Scott Rolen

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Scott Bruce Rolen

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Biographical Information[edit]

Rolen as a Jay

Scott Rolen was a second round draft pick of the Philadelphia Phillies in the 1993 amateur draft and was a seven-time Rawlings Gold Glove award winner. He was the 1997 NL Rookie of the Year. He only became eligible for that award through a freak occurence. In a game on September 7, 1996, he collected his 130th at-bat early in the game - the limit to still be considered as a rookie the following season - then was hit by a pitch in his following time at the plate. That counts as a plate appearance, but not as an at-bat, and because the injury he sustained ended his season, he was eligible for the award the next year. Ironically, Todd Hollandsworth became the Rookie of the Year in 1996 under very similar circumstances.

Besides Rolen's defensive skills, he was also a very good offensive player. From 1997 to 2002 Rolen was the main offensive threat for the Phillies. He only earned his first All-Star nod in 2002, but once the ice was broken, he returned regularly, amassing seven All-Star nods for his career.

However in 2002, the last year of Rolen's contract, he told the Phillies he would not re-sign with the club. The Phillies then looked to trade him. They finally did on July 29, 2002 when he was sent to the St. Louis Cardinals in return for relief pitcher Mike Timlin, infielder Placido Polanco and starting pitcher Bud Smith. Rolen helped lead the Cardinals to the playoffs where they lost in the first round to the Arizona Diamondbacks.

In 2004, Scott Rolen had a career year by hitting .314 with 34 homers and 124 RBI. Unfortunately, a late-season injury caused a bad playoff performance from Rolen. He was a combined 9 for 56 with all nine hits coming in the NLCS against the Houston Astros. However, in the four-game NLDS against the Los Angeles Dodgers he went 0 for 12, and in the World Series against the Boston Red Sox he went 0 for 15 as the Cardinals were swept 4 games to none. It is doubtful that the Cardinals would have had the record they did if it hadn't been for Rolen, though.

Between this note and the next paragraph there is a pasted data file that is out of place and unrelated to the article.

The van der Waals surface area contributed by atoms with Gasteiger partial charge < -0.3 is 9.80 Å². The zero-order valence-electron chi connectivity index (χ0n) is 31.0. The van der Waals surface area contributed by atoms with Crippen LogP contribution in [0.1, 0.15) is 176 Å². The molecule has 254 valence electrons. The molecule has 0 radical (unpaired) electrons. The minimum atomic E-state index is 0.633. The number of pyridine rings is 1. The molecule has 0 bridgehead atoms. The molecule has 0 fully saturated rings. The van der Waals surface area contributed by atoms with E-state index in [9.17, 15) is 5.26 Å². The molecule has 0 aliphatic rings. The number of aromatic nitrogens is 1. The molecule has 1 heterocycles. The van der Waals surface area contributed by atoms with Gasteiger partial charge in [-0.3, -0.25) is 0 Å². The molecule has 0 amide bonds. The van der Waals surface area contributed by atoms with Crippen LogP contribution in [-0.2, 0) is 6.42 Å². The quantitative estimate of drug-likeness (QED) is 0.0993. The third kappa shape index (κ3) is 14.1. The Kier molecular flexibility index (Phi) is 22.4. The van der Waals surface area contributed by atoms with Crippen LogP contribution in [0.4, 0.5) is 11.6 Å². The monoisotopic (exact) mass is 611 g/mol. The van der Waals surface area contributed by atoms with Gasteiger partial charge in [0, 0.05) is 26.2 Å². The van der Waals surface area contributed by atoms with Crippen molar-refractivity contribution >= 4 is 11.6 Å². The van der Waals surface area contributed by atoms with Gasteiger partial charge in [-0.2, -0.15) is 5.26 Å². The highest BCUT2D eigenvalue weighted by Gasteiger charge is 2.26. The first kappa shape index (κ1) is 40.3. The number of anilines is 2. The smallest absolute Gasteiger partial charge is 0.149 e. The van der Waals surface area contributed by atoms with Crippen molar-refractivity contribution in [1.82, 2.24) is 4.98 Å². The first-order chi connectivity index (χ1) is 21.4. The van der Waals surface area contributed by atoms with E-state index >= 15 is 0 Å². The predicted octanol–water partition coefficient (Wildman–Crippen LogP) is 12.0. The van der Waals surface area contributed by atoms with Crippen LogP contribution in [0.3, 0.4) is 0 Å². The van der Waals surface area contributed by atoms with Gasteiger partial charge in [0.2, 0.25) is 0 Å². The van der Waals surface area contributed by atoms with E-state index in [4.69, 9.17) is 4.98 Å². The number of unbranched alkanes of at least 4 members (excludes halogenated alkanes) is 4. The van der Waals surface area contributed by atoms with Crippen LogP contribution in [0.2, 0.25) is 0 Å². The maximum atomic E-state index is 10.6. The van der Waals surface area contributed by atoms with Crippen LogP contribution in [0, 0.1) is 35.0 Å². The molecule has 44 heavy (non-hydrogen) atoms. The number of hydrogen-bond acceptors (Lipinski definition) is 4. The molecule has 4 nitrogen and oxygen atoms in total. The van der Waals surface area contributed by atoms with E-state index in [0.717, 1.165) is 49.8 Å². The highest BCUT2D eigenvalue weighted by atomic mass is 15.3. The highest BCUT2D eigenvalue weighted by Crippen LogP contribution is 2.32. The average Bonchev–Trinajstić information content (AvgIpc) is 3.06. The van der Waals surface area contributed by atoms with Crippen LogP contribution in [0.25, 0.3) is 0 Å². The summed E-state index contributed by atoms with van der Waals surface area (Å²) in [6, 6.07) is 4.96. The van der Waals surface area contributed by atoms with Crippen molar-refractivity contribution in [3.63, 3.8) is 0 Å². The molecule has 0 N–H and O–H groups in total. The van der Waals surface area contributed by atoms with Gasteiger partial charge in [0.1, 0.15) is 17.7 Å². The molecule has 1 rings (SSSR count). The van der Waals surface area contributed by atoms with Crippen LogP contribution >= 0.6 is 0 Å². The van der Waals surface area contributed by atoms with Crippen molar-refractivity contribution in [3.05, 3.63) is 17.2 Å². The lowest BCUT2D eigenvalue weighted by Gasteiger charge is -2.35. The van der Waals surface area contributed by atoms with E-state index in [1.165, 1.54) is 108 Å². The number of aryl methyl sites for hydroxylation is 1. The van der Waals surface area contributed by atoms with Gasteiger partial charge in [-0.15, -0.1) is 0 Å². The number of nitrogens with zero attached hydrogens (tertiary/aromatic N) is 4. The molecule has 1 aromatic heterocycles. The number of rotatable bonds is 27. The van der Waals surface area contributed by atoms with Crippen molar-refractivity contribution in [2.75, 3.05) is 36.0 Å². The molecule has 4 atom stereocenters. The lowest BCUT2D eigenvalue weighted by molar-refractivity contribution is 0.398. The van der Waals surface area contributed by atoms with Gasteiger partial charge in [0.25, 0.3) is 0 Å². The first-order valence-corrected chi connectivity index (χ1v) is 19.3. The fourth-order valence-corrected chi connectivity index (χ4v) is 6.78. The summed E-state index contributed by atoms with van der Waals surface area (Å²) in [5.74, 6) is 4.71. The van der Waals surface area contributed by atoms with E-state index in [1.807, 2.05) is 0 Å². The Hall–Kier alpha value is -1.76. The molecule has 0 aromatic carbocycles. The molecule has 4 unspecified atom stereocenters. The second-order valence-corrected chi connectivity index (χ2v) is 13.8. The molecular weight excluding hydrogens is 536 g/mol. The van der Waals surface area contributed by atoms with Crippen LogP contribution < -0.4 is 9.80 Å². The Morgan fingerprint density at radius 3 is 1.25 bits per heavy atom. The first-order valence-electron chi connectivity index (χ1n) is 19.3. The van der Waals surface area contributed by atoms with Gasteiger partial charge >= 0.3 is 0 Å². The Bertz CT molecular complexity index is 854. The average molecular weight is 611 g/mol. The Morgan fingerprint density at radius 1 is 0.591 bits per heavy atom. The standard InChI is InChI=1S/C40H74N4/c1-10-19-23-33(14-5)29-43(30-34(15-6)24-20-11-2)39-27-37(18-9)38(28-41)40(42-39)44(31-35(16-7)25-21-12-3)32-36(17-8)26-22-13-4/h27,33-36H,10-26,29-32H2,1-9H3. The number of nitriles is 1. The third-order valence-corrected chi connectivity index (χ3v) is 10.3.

Rolen battled a left shoulder injury from 2005-2007 and needed three operations. He also got into arguments with manager Tony LaRussa following the 2006 postseason. The Cardinals parted ways with Rolen in January of 2008, trading him to the Toronto Blue Jays for another All-Star third baseman coming off injury, Troy Glaus. He retired at the end of the 2012 season.

He had a cameo in a sketch on Saturday Night Live, on December 13, 1997. He is married with two children.

Scott graduated from Jasper, Indiana High School in 1993, where he played baseball and basketball. He won top honors in high school, winning the state of Indiana's "Mr. Baseball" award given to the top high school player. He was offered several basketball scholarships from various colleges.

He was also involved in the community; he founded the Enis Furley Foundation and Camp Emma Lou in Bloomington, Indiana which support local children and their families.

He first became eligible for the Hall of Fame in the 2018 Hall of Fame Election, which was unfortunate because also making his debut on the ballot that year was Chipper Jones, one of only a small number of third basemen in history who are clearly superior to Rolen. The fact that he was never a superstar, that he played with four teams without being ever strongly associated with one, and that he was good at a number of things instead of just one all hurt his case as well. However, by certain advanced metrics, such as WAR, he is clearly qualified for the Hall of Fame. He received 10.2% of the vote in his first year, enough to remain on the ballot, but he faced a very steep climb to achieve election. He made a nice improvement, to 17.2%, in 2019 as he remained a viable longer-term candidate for the honor. He made another big move up in 2020, to 35.3%.

Notable Achievements[edit]


NL Rookie of the Year
1996 1997 1998
Todd Hollandsworth Scott Rolen Kerry Wood

Further Reading[edit]

  • Ted Berg: "Hall of Fame countdown: Scott Rolen's quietly strong candidacy will pick up steam", USA Today Sports, January 8, 2018. [1]
  • Scott Boeck: "Baseball Hall of Fame: Scott Rolen presents intriguing Cooperstown case", USA Today, January 10, 2020. [2]
  • Joe Posnanski: "Why I gave Rolen a Hall of Fame vote: Third baseman did it all over 17-year career with four teams", mlb.com, January 20, 2018. [3]
  • C. Trent Rosecrans: "Why Scott Rolen has a better Hall of Fame case than you think", The Cincinnati Enquirer, November 20, 2017. [4]

Related Sites[edit]